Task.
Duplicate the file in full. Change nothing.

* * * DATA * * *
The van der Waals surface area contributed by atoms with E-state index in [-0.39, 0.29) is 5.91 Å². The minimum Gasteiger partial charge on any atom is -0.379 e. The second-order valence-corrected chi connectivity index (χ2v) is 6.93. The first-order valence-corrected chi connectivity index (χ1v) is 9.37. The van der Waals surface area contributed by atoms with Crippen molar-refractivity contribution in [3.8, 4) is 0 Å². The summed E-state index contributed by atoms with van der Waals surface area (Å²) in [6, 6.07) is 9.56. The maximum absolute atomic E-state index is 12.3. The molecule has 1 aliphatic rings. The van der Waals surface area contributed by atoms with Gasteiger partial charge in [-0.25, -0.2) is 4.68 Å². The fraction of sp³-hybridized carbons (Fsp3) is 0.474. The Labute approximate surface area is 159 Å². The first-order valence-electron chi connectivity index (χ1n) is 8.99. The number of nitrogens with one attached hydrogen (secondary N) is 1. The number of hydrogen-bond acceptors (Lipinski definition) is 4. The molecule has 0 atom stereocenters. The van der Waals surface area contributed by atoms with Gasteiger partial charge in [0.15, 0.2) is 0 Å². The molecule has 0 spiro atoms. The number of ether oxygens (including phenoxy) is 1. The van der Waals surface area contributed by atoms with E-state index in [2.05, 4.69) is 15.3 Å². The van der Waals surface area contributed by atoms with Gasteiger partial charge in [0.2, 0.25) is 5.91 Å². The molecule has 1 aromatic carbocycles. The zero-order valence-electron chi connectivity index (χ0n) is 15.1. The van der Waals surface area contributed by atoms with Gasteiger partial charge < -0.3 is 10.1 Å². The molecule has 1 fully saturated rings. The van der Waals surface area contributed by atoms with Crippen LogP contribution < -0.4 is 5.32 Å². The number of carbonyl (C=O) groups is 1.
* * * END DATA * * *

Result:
The van der Waals surface area contributed by atoms with E-state index in [-0.39, 0.29) is 5.91 Å². The minimum Gasteiger partial charge on any atom is -0.379 e. The second-order valence-corrected chi connectivity index (χ2v) is 6.93. The first-order valence-corrected chi connectivity index (χ1v) is 9.37. The van der Waals surface area contributed by atoms with Crippen molar-refractivity contribution in [3.8, 4) is 0 Å². The summed E-state index contributed by atoms with van der Waals surface area (Å²) in [6, 6.07) is 9.56. The maximum absolute atomic E-state index is 12.3. The molecule has 1 aliphatic rings. The van der Waals surface area contributed by atoms with Gasteiger partial charge in [-0.25, -0.2) is 4.68 Å². The fraction of sp³-hybridized carbons (Fsp3) is 0.474. The Labute approximate surface area is 159 Å². The first-order valence-electron chi connectivity index (χ1n) is 8.99. The number of nitrogens with one attached hydrogen (secondary N) is 1. The number of hydrogen-bond acceptors (Lipinski definition) is 4. The molecule has 0 atom stereocenters. The van der Waals surface area contributed by atoms with Gasteiger partial charge in [0.15, 0.2) is 0 Å². The molecule has 0 spiro atoms. The number of ether oxygens (including phenoxy) is 1. The van der Waals surface area contributed by atoms with E-state index in [2.05, 4.69) is 15.3 Å². The van der Waals surface area contributed by atoms with Gasteiger partial charge in [0.2, 0.25) is 5.91 Å². The molecule has 1 aromatic carbocycles. The zero-order valence-electron chi connectivity index (χ0n) is 15.1. The van der Waals surface area contributed by atoms with Gasteiger partial charge < -0.3 is 10.1 Å². The molecule has 1 fully saturated rings. The van der Waals surface area contributed by atoms with Crippen LogP contribution < -0.4 is 5.32 Å². The number of carbonyl (C=O) groups is 1.